When looking for a coach, whether it’s athletics, speaking, or executive leadership, look for someone whose an expert who can walk with you as you learn. Just as I need a coach to break my bad CrossFit habits, we all need people in our lives who can hold us accountable and make us better. A good coach imparts knowledge, a great coach inspires you to be better.

Be Balanced

To Be Balanced, you must nourish your minds and be a lifelong learner. Desire and hard work will only get you so far, to really improve you’ll need a coach.

Be sure to check out The Five Be’s, available in a few weeks in paperback and hardback!

 


Mickey is a consultant, author, and keynote speaker. He believes everyone can reach high levels of performance if inspired and led. During his 30 year US Air Force career Mickey commanded thousands of Airmen, managed portfolios worth billions of dollars, and worked with military, civil, and industry officials around the world. He is a Distinguished Graduate from the Eisenhower School at National Defense University in Washington DC.

Mickey is the author of seven books, including Leading Leaders: Inspiring, Empowering, and Motivating Teams, Mickey’s Rules for Leaders, and The Five Be’s.

Sign up for my mailing list and get Mickey’s Rules for Leaders ebook as a thank you!

 

Never miss a post! Subscribe below to get the posts delivered to your inbox.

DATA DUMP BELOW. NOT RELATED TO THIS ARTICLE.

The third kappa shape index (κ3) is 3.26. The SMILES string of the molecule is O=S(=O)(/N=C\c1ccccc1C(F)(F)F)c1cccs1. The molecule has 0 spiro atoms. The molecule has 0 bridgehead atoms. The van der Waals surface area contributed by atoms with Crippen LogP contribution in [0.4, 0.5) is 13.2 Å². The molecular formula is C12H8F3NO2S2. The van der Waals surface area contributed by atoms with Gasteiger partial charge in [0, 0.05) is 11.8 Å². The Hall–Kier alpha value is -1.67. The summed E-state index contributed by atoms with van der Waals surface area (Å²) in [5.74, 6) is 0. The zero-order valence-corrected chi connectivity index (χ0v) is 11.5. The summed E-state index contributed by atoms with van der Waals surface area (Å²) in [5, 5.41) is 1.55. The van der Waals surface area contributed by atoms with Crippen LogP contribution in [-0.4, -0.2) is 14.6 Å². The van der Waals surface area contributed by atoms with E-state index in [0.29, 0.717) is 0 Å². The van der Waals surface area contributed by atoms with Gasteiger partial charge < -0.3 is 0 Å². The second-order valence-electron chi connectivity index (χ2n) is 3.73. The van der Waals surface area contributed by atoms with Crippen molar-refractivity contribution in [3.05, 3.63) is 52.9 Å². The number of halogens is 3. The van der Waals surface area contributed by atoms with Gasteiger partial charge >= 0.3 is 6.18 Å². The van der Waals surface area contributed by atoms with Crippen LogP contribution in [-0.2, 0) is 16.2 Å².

Swing Easy

Posted Leave a commentPosted in Leading Leaders

I’m taking the remainder of the summer off from blogging. In the mean time, please enjoy this “throwback” post from the archives.

I’ve always been a below average golfer. I play just well enough to (mostly) enjoy the game and just poorly enough to avoid telling anyone my score. It’s my swing: I’ve got a terrible slice because, among other things, I have a hard time not gripping the club too tightly. When I can relax and “swing easy” to let the gravity accelerate the club head and properly rotate my wrists, I can hit the ball long and straight. When I “strangle the club” by gripping too tightly, my shot is a slice (or worse).

Like all good sports truisms, “don’t strangle the club” is a great metaphor for leaders.

You Don’t Have to Control Everything

The transition from “first line” leader to “executive” is difficult, and many leaders never make the transition.  I’ve been around many organizations where leaders had to transition from “startup mode” where the leader does everything, to “leading leaders” mode where authority and responsibility get pushed out to other team members. That transition is hard because when one goes from leading a small team to a large one, the leader at the top’s role changes. Some don’t recognize the need for that change, and they can’t stop “strangling the club” by holding onto decisions others should make, or being involved in everything.